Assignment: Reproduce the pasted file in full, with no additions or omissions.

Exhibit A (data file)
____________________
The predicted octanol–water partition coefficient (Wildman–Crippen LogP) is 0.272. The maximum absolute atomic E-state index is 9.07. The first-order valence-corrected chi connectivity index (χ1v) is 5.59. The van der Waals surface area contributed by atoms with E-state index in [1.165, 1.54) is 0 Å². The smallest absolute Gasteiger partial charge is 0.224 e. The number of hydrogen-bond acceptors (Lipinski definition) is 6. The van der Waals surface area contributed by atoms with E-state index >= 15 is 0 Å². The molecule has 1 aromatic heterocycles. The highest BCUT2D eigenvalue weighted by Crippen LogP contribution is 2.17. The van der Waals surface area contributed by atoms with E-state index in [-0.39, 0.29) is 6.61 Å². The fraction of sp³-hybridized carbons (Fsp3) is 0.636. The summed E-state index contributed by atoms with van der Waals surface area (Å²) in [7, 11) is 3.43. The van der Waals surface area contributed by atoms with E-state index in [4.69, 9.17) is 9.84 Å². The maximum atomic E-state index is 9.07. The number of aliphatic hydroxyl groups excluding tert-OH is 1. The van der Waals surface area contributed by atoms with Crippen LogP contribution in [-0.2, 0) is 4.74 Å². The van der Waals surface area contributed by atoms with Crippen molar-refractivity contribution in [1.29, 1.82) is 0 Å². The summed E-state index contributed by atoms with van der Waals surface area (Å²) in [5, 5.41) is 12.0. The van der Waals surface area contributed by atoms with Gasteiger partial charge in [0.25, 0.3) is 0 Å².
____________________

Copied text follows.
The predicted octanol–water partition coefficient (Wildman–Crippen LogP) is 0.272. The maximum absolute atomic E-state index is 9.07. The first-order valence-corrected chi connectivity index (χ1v) is 5.59. The van der Waals surface area contributed by atoms with E-state index in [1.165, 1.54) is 0 Å². The smallest absolute Gasteiger partial charge is 0.224 e. The number of hydrogen-bond acceptors (Lipinski definition) is 6. The van der Waals surface area contributed by atoms with E-state index >= 15 is 0 Å². The molecule has 1 aromatic heterocycles. The highest BCUT2D eigenvalue weighted by Crippen LogP contribution is 2.17. The van der Waals surface area contributed by atoms with E-state index in [-0.39, 0.29) is 6.61 Å². The fraction of sp³-hybridized carbons (Fsp3) is 0.636. The summed E-state index contributed by atoms with van der Waals surface area (Å²) in [7, 11) is 3.43. The van der Waals surface area contributed by atoms with E-state index in [4.69, 9.17) is 9.84 Å². The maximum atomic E-state index is 9.07. The number of aliphatic hydroxyl groups excluding tert-OH is 1. The van der Waals surface area contributed by atoms with Crippen LogP contribution in [-0.2, 0) is 4.74 Å². The van der Waals surface area contributed by atoms with Crippen molar-refractivity contribution in [1.29, 1.82) is 0 Å². The summed E-state index contributed by atoms with van der Waals surface area (Å²) in [5, 5.41) is 12.0. The van der Waals surface area contributed by atoms with Gasteiger partial charge in [0.25, 0.3) is 0 Å².